There are first world problems, and then there are problems only the top .001 percent have to deal with. According to Property Casualty 360, ultra high-net-worth families are especially susceptible to having excess assets not fully covered by standard insurance. Three types of insurance these extremely rich clients should have include aircraft insurance, domestic employee insurance and wine collection insurance. Aircraft insurance extends to damages to the aircraft, as well as liabilities associated with operating in flight. This is necessary for any clients who own private jets or even fractional ownership of a fleet or regularly charter flights. Domestic employee insurance, which covers babysistters, caretakers, housekeepers, drivers, health aides, private nurses, landscapers and more, covers injuries suffered on the job by employees and protects the client from any legal action or damages. Wine collection insurance, which is in addition to typical homeowners insurance, can be used to cover each item individually—good for collections with high-value bottles—or blanket coverage that provides an overall value to the collection with a per-item limit.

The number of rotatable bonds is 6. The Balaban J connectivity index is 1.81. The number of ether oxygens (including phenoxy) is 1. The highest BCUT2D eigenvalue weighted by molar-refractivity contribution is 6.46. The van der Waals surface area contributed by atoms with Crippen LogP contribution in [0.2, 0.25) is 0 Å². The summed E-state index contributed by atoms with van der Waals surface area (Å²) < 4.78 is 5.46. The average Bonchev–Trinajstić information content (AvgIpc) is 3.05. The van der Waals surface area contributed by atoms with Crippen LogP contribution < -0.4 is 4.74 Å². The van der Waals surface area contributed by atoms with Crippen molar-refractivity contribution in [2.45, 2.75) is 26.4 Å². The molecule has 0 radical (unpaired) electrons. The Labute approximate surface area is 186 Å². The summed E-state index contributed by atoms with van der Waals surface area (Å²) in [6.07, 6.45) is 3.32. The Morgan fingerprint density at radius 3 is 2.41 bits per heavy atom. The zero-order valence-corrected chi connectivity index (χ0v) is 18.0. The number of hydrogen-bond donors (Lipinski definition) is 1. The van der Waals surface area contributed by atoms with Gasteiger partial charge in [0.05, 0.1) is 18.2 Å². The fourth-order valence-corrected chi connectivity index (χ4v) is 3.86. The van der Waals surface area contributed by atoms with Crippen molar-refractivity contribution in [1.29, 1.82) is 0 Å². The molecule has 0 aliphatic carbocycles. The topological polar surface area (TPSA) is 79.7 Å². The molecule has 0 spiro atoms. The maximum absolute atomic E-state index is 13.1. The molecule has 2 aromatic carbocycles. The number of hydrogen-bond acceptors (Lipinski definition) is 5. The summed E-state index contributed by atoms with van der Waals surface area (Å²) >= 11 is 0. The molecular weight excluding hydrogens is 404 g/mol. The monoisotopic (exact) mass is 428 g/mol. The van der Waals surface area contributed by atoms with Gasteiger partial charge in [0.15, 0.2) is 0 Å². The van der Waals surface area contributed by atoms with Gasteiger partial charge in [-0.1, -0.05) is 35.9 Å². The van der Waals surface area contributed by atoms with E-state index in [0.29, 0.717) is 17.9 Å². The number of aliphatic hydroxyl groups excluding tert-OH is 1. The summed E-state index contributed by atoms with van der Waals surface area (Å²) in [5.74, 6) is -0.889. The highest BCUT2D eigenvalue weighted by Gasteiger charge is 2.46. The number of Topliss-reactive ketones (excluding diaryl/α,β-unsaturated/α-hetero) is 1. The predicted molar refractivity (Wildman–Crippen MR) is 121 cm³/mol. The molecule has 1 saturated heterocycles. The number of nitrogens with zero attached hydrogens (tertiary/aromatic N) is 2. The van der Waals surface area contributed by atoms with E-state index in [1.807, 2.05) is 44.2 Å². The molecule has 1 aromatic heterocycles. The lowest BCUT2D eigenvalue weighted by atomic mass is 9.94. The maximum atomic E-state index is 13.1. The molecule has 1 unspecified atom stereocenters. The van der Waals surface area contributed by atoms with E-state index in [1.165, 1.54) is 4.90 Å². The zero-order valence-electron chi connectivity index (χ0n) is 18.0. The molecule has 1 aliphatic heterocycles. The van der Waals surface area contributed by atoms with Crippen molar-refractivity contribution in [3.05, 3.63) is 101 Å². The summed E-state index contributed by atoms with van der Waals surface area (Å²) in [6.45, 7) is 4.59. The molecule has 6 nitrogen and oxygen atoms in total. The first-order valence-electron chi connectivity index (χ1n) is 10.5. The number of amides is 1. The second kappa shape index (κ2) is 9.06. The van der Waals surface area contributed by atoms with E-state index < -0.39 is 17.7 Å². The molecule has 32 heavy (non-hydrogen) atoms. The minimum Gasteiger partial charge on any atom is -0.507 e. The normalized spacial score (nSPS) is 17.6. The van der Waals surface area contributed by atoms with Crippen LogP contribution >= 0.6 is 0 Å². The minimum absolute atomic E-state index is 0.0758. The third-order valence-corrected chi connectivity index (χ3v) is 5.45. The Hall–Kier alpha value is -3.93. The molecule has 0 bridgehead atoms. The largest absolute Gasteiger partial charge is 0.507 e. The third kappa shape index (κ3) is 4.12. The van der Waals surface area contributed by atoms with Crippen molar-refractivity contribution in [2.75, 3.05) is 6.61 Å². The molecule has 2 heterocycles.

The Department of Labor fiduciary rule is likely going to hit small and mid-sized broker/dealers—already crushed by compliance burdens and margin pressures—particularly hard. Advisor Group, one of the nation’s largest independent b/d networks with over 5,000 advisors, hopes to use its scale to take advantage of the fallout. The firm has tapped Steve Chipman as its new head of strategic acquisitions, reporting to Jeff Auld, president and CEO of SagePoint, one of the firm’s b/ds. “With the continued heightened regulatory environment and impending DOL implementation, now is [a] great time to evaluate how best to seize the opportunities that will be available to firms that are well positioned for such change,” Chipman said, in a statement. Most recently, Chipman was the president and CEO of Foothill Securities, a b/d acquired by Securities America last summer.
Janney Montgomery Scott is turning to Advicent to comply with the Department of Labor’s fiduciary rule. Janney will implement NaviPlan, Advicent’s financial planning software, into its workflow for clients and prospects. Janney advisors will also have access to Advicent’s technology to offer account aggregation, goals-based assessments, cash-flow analysis and scenario simulation calculations. “The ability to remain transparent with clients and prospects is key to any financial services business, especially given the future changes expected from the DOL,” said Martin Schamis, the vice president and head of wealth planning at Janney. “As we prepare for heightened regulation in the industry this year, the Janney-Advicent partnership will allow us to continue to deliver on this commitment and set our employees and clients up for long-term success.”